In the original story, Nancy works alone, facing every terror on her own, although with the support, encouragement, and appreciation of the grown-ups. It reminds me of mythic initiation rites, where the young person is challenged, with the full backing of the adults, to prove herself. Nancy’s father, in the original version, is an ideally archetypal figure who approves of everything his daughter does and praises her unstintingly. He’s so proud of her he could bust, as proud as fathers are said to be when their sons make the winning touchdown in a football game, as proud as Zeus was of Athena. In the original version, Nancy is a marvel of decisiveness and resolution, and she gets to experience a full personal triumph.
Do you remember how you felt when you read the story?
I remember exactly how it was for me…
I was scared and had gooseflesh, and my stomach clenched, and the hair on my arms stood on end, and I tucked my feet beneath me so the boogieman under the bed couldn’t grab them, and when Nancy was in the tunnel I could hardly bear to turn the page for fear of what might happen next, and yet I couldn’t help turning the page to see what happened next. Oh, it was wonderful! It was delicious. It was spooky and mysterious and creepy, and I was there falling down those stairs with her, praying the flashlight wouldn’t go out, feeling my way along the dark, damp walls of the tunnel, almost plunging through the wood where the stair was missing, breathing a sigh of vast relief when Nancy pulled the iron ring and the other door opened…
All of that is still there.
The faults are still there, the racism and antisemitism — and they make for painful reading now, just as they did for their victims back then. I hope they’ll inspire us to examine our own “historical context” for the prejudices we don’t know we have.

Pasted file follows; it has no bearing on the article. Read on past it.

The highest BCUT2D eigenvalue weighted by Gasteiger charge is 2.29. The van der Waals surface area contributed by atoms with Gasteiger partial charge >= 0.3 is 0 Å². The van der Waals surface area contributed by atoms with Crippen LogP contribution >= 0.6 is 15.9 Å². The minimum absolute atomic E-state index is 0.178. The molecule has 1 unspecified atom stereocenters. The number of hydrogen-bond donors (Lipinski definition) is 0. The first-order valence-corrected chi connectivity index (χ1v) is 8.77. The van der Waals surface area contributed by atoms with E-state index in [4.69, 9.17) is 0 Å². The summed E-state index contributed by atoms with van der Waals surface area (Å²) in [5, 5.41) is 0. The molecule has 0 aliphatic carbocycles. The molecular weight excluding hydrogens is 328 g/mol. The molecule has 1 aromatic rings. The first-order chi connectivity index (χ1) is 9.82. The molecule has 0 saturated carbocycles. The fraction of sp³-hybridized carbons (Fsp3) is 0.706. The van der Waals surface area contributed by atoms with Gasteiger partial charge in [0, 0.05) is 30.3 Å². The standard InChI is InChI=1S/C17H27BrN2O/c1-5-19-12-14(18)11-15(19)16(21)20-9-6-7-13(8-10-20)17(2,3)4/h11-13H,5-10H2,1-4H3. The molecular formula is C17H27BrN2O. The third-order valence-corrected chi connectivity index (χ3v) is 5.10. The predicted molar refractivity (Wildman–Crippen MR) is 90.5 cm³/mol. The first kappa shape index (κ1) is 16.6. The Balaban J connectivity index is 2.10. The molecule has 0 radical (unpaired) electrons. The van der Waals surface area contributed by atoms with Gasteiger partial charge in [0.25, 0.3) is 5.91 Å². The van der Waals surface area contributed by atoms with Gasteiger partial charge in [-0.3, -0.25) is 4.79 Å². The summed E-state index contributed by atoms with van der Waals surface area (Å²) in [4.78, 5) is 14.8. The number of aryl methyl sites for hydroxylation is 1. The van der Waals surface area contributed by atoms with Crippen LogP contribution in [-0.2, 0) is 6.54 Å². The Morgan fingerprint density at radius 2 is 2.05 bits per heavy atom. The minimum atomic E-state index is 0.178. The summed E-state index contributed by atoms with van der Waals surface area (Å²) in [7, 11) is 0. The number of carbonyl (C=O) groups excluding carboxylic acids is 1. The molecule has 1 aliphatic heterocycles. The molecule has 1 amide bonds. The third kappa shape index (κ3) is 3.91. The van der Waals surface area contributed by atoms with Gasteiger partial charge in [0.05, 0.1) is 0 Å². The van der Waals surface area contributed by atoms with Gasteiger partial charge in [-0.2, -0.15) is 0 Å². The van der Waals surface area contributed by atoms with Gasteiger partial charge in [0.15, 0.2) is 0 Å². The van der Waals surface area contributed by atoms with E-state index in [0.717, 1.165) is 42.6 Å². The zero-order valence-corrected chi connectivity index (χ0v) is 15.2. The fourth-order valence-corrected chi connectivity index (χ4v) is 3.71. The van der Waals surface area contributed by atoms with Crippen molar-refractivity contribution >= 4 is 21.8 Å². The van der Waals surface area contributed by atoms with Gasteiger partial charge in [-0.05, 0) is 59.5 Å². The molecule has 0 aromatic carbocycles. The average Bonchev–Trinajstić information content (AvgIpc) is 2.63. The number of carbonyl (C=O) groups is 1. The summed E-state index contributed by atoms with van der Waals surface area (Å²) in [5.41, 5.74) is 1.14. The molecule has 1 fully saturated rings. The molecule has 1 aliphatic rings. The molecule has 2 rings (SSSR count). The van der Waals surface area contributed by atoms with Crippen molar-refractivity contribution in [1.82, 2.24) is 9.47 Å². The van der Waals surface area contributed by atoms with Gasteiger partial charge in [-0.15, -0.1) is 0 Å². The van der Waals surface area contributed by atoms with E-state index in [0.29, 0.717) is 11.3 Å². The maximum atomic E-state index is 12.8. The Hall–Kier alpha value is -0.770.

Do you want to know the truth? I miss her.
I miss the sheer joy of reading a Nancy Drew.
Evidently millions of other women do, too, because they’re turning in record numbers to read the new breed of adult fictional women sleuths whose undeniable progenitor is Nancy Drew. It is surely no coincidence that my own detective, Jenny Cain, has a name that matched Nancy’s syllable for syllable, and that she’s slim, blond, and blue-eyed, too. My Jenny is as good as motherless, like Nancy, and she’s smarter, braver, and more resourceful than her own father, like Nancy. More than one reviewer has referred to her as “Nancy Drew all grown up,” which I take as truth and compliment.
The real Nancy Drew mystery may be the Mystery of the Appeal of Nancy Drew herself, and of her phenomenal attraction for successive generations of American girls.
I believe the solution to that mystery is this…
Nancy Drew, especially the Nancy of the original story, is our bright heroine, chasing down the shadows, conquering our worst fears, giving us a glimpse of our brave and better selves, proving to everybody exactly how admirable and wonderful a thing it is to be a girl.
Thank you, Nancy Drew.
Nancy Pickard is the acclaimed author of the Anthony, Macavity and Agatha Award-winning Jenny Cain mysteries, most recently No Body (1996). In 1992, she completed The 27-Ingredient Chili Con Carne Murders, featuring detecting chef Eugenia Potter, which was left unfinished by Virginia Rich at the time of her death. Pickard has continued this culinary mystery series, most recently with The Blue Corn Murders (September, 1998).
©1991 by Nancy Pickard. A version of this essay appeared as the introduction to the facsimile editon of The Hidden Staircase by Carolyn Keene, Applewood Books, 1991, ISBN: 1-55709-156-0. Used by permission of Nancy Pickard.